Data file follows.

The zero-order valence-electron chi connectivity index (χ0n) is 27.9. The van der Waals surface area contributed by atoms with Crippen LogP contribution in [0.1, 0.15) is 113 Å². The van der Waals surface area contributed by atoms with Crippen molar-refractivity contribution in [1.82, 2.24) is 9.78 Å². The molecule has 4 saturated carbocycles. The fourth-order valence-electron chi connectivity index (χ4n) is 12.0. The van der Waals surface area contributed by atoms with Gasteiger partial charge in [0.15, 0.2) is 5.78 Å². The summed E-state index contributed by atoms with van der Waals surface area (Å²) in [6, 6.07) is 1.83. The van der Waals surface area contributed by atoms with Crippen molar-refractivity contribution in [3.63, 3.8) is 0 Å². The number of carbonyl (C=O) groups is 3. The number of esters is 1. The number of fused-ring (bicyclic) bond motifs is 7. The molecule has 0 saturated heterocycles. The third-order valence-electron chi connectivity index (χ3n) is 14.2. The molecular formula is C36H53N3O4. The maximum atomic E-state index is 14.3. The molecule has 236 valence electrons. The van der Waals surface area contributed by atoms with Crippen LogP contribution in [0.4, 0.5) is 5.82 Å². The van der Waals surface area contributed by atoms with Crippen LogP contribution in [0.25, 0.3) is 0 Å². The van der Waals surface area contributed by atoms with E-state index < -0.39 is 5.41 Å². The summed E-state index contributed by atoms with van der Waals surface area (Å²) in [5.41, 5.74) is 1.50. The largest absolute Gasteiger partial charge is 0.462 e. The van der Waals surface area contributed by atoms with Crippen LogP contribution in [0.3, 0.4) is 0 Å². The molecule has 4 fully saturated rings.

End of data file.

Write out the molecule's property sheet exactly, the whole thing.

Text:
The zero-order valence-electron chi connectivity index (χ0n) is 27.9. The van der Waals surface area contributed by atoms with Crippen LogP contribution in [0.1, 0.15) is 113 Å². The van der Waals surface area contributed by atoms with Crippen molar-refractivity contribution in [1.82, 2.24) is 9.78 Å². The molecule has 4 saturated carbocycles. The fourth-order valence-electron chi connectivity index (χ4n) is 12.0. The van der Waals surface area contributed by atoms with Gasteiger partial charge in [0.15, 0.2) is 5.78 Å². The summed E-state index contributed by atoms with van der Waals surface area (Å²) in [6, 6.07) is 1.83. The van der Waals surface area contributed by atoms with Crippen molar-refractivity contribution in [3.63, 3.8) is 0 Å². The number of carbonyl (C=O) groups is 3. The number of esters is 1. The number of fused-ring (bicyclic) bond motifs is 7. The molecule has 0 saturated heterocycles. The third-order valence-electron chi connectivity index (χ3n) is 14.2. The molecular formula is C36H53N3O4. The maximum atomic E-state index is 14.3. The molecule has 236 valence electrons. The van der Waals surface area contributed by atoms with Crippen LogP contribution in [0.4, 0.5) is 5.82 Å². The van der Waals surface area contributed by atoms with Crippen LogP contribution in [0.25, 0.3) is 0 Å². The van der Waals surface area contributed by atoms with E-state index < -0.39 is 5.41 Å². The summed E-state index contributed by atoms with van der Waals surface area (Å²) in [5.41, 5.74) is 1.50. The largest absolute Gasteiger partial charge is 0.462 e. The van der Waals surface area contributed by atoms with Crippen LogP contribution in [0.3, 0.4) is 0 Å². The molecule has 4 fully saturated rings.